Archive for October 2007

Mama at the Movies: Manny and Lo

Manny & Lo is an old favorite of mine, a film I used to teach in my Women’s Studies classes and the occasional film class, too. I listed it in my original column pitch to Literary Mama, and it took me a year and a half to get around to it. And then of course, by the time I sat down to write about it, all the stuff I used to focus on when I taught the film — in my prior life, before I had kids — flew out of my head and I saw it a completely new way. So here’s what it makes me think about now:

When I was first pregnant, I dreamt my baby was a girl. She was beautiful in my dreams, with my husband’s blonde hair and blue eyes. But, nightmarishly, she was also a teenager, one of the popular ones. I woke in a cold sweat at the thought of producing a “mean girl,” like those that had so intimidated me in high school. I ended up having a boy, but I still think sometimes about what a daughter of mine might be like, about how I’d mother her. And I think about that particularly when I watch a movie like Manny & Lo (Lisa Krueger, 1996), about two tough girls who could use some mothering.

Click on over to Literary Mama to read the rest.

Happy Birthday, Irma!

My sister reminded me that today is Irma Rombauer’s birthday. For those of you who don’t refer to your Joy of Cooking by her name, she is the author of Joy of Cooking, my kitchen dictionary. Irma is also my kitchen diary; following in my mother’s footsteps, I use the back, blank pages to record my annual Christmas baking. It’s not such an impressive list as my mom’s, yet; she used to host enormous open houses throughout the holiday season, and her cookie baking would extend into dozens of batches. But I’m getting there, and we’ll be home for Christmas this year (with my parents visiting!) so there’ll be ample opportunity to add to the list.

Here’s what I’ve baked in the past:

Christmas ’98 (dissertation-writing)
bourbon balls
chocolate/almond biscotti
lemon butter stars
coconut palm trees
gingerbread men
almond crescents
chocolate crinkle cookies
chocolate/chocolate mint chip cookies
raspberry thumbprints

no record of 1999 (job market) or 2000 (my first married Christmas)

Christmas 2001 (pregnant)
bourbon balls
lemon cornmeal stars
coconut palm trees
chocolate crinkle cookies
chocolate glazed toffee bars
raspberry thumbprints

no record of 2002, because we were hospitalized with a very sick baby

Christmas 2003 (21-month old baby)
pneumonia, strep throat, bronchitis and truffles

no record of 2004, as we were packing up the house to renovate

Christmas 2005 (7-month old baby; our house under renovations)
gingerbread men
lemon polenta stars

Christmas 2006 (Ben helping with the baking!)
gingerbread men
chocolate crinkle cookies
pistachio-cranberry cookies
chocolate-dipped candied orange peel

Tomorrow, I’ll post the batter-stained recipe to which my Joy of Cooking falls open when I pull the book off the shelf.

Movie Minutes

Violeta’s comment on my Gone Baby Gone post reminds me that it’s time for a movie round-up:

Into the Wild: This movie is haunting me. The actors are wonderful and the script is first-rate. The cinematography is gorgeous (Sean Penn’s taken some heat for loving the scenery too much, but for me, the depiction of the landscape served as another way to understand the main character and also, frankly, as a bit of an antidote to the narrative). But this is not an easy movie for a mother to watch; it’s harder, even, than Gone Baby Gone. I sat in the theater wondering how I could guarantee that one of my children won’t someday break my heart, and coming up with no good answer.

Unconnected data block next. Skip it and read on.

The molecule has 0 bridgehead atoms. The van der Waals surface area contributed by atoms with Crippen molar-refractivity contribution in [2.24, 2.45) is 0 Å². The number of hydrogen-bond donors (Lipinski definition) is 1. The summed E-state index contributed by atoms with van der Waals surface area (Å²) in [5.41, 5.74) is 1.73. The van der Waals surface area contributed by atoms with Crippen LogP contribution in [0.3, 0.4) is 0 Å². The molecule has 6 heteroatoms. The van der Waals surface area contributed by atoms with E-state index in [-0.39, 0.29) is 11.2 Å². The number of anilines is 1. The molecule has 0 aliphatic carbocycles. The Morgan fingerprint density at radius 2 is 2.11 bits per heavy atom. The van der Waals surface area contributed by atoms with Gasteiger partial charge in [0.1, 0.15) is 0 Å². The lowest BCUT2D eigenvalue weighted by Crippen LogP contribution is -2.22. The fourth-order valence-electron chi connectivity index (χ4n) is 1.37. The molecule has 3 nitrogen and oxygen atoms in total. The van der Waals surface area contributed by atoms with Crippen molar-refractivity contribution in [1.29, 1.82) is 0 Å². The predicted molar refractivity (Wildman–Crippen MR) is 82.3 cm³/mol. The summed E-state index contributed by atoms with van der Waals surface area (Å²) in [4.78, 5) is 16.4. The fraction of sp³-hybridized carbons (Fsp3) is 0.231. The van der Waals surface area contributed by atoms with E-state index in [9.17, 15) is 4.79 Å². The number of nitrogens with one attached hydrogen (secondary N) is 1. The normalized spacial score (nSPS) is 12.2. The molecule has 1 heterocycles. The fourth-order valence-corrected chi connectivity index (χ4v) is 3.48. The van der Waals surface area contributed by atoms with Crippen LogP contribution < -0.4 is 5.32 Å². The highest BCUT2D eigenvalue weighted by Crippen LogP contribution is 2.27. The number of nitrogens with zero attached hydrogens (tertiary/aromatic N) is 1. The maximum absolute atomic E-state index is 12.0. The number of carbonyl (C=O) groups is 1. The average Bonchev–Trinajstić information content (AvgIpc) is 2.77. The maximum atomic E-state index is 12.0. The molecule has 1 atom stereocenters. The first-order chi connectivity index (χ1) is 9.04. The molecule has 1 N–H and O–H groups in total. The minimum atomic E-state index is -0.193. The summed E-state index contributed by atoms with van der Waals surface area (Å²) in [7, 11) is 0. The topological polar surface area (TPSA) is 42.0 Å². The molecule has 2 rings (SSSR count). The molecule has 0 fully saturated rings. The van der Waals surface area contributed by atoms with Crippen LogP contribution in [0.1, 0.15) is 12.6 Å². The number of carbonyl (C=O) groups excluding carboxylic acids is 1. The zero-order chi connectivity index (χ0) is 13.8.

Michael Clayton: This is a totally compelling mystery thriller. The details of the plot escape me now–a big bad pharmaceutical company and the law firm in its pocket–but they hardly matter. It’s a character-driven film about various forms of addiction (to drugs, to gambling, to power); bad choices; and fatherhood.

Across the Universe: Director Julie Taymor created this musical based on the Beatles songbook. She’s a genius. This is the most visually inventive film I’ve seen all year; it’s gorgeous and surprising. The actors are terrific, the song choices make you think, the story is timely, and yes, that is Bono making an appearance as a school bus evangelist.

Mad Hot Ballroom: A documentary about a dance program in the New York City public schools. I love that the school district has set aside time and money to teach their middle schoolers ballroom dancing; it seems like a brilliant way to address the terrible awkwardness of early adolescence and help kids through it. There’s a huge cast of characters here, from the various teachers to the kids, and I didn’t feel like we really got to know many of them very well until the end, when we’re told (but not shown well enough) how dancing helped the kids. But my biggest gripe about this very sweet, very inspiring movie is that while we see a lot of dancing, we see it from the waist up, without nearly enough long shots or views of these dancers’ feet!

Becoming Jane: A costume drama about Jane Austen — what’s not to like? It’s all very pretty and way too modern and mostly implausible, but set all that aside: it’s a pleasant place to spend a couple hours.

The Daring Book for Girls

I’ve been dying to see my copy ever since Elrena posted about hers (sometimes living on the west coast really tries my patience!) and it has finally arrived, and it is gorgeous. But I didn’t get much time to flip through it before Ben grabbed it out of my hands. “Hey!” he said, delighted. “Now we have the boy version and the girl version! I wonder what there is in here for me?”

“Take a look,” I said, “and see what interests you.”

He found the basketball section, right up front, and studied that a while, then flipped ahead to softball, and looked at how that differs from what he knows about baseball.

Flip, flip… Double Dutch Jump Rope: “Wow, look at that! that’s a cool long rope; I want to try that…”

Flip, flip, flip… Every Girl’s Toolbox, with a pause to look at which of those tools he and Eli have toy versions of, and which Tony has downstairs in his workshop (I do not currently have a toolbox, having deferred household improvement tasks to my more skilled husband. But, I should note that it was my mom who wired my dollhouse with electric lights and continues to wield a screwdriver as easily as a rolling pin, so I was raised properly…)